Giving Compass' Take:

• Urban Institute discusses how those involved in community development need to engage with their constituents more to truly understand their difficulties and trauma.

• How can we make sure we're always listening to the voices of the people that nonprofits serve? It will require adjustments in the way some organizations operate, but that will be a small price to pay for greater impact.

VolunteerMatch discusses ways we can bring communities closer together in the digital age.

Those living in public housing and other low-income or marginalized communities face challenges and trauma that most of us never do — and none of us ever should.

Though I’ve spent years working with communities like Benning Terrace, I don’t know what it’s like to grow up there and struggle with the daily stressors of violence and concentrated poverty. My family isn’t dealing with generations of trauma stemming from historic and structural conditions of racism, disenfranchisement, and isolation. And I haven’t been let down in the past by those attempting to intervene in my community. I am also not the most knowledgeable when it comes to community resources and strengths to draw upon in response to these challenges.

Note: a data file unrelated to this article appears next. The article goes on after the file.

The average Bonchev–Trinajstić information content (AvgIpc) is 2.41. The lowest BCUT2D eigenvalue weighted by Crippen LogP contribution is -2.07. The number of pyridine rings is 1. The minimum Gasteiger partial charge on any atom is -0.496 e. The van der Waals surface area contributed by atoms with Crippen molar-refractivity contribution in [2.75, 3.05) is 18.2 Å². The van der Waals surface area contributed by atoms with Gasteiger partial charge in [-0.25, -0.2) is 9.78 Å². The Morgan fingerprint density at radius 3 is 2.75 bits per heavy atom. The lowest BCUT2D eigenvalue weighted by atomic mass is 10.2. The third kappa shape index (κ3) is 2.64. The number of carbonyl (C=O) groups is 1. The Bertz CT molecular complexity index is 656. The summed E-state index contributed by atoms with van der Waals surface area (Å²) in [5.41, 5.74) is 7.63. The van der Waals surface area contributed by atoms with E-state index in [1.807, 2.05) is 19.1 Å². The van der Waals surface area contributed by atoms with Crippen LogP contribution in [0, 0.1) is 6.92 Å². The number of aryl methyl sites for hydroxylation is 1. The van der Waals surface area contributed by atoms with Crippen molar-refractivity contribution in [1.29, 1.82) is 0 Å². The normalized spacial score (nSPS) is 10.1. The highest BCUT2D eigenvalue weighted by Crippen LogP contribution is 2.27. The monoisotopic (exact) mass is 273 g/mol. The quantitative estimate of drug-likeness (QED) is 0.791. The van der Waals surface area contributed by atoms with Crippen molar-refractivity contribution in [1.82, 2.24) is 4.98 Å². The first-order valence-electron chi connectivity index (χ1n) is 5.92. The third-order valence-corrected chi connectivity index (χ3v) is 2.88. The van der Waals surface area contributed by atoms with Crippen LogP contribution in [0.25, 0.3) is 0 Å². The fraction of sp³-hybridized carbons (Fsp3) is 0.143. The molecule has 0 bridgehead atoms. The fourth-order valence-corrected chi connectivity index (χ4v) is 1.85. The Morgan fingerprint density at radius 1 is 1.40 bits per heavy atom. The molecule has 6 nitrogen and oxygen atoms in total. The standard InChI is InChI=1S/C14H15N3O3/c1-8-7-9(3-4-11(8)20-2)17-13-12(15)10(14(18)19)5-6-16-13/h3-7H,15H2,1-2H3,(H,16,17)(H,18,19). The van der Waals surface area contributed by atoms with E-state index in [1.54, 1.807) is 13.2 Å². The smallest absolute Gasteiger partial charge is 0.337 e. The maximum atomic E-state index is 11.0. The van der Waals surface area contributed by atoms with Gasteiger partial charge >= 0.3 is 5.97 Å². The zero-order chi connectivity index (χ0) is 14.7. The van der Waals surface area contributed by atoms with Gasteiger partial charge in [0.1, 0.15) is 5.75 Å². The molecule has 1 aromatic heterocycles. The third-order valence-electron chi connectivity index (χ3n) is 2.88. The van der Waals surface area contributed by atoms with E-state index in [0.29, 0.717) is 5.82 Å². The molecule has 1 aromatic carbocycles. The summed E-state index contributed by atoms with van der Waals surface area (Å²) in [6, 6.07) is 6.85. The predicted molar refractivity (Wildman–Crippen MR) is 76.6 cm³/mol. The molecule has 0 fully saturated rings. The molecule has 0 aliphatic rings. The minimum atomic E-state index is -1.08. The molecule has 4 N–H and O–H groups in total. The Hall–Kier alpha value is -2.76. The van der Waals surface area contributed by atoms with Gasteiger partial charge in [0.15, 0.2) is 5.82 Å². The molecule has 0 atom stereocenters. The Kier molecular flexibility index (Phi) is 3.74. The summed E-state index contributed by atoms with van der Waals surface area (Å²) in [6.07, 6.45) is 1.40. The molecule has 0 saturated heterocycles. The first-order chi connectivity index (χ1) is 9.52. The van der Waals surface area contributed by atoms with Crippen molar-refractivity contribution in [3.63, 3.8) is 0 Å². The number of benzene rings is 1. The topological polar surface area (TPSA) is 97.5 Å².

Researchers have the data to inform what programs and policies could help make things better, but most of us lack that lived experience. To get the full picture of community members’ priorities and design strategies to best address them, we need to talk to community members, acknowledge what they’re facing (and our role in it), and listen to their feedback.

These steps might seem obvious to some — why wouldn’t researchers, policymakers, or social service providers engage the communities they work in?

  • It’s not how we’re used to doing things. A weak excuse for avoiding innovation. The status quo certainly hasn’t solved all our problems.
  • It’s expensive. Building lasting relationships, hosting meetings, and getting to know a community requires time and money. But those investments pay off.
  • It goes against what some consider “rigorous.” Conversations with residents won’t produce hard data, but that doesn’t make their insights any less valid or useful.

Read the full article about improving communities through trauma-informed ways by Elsa Falkenburger at Urban Institute.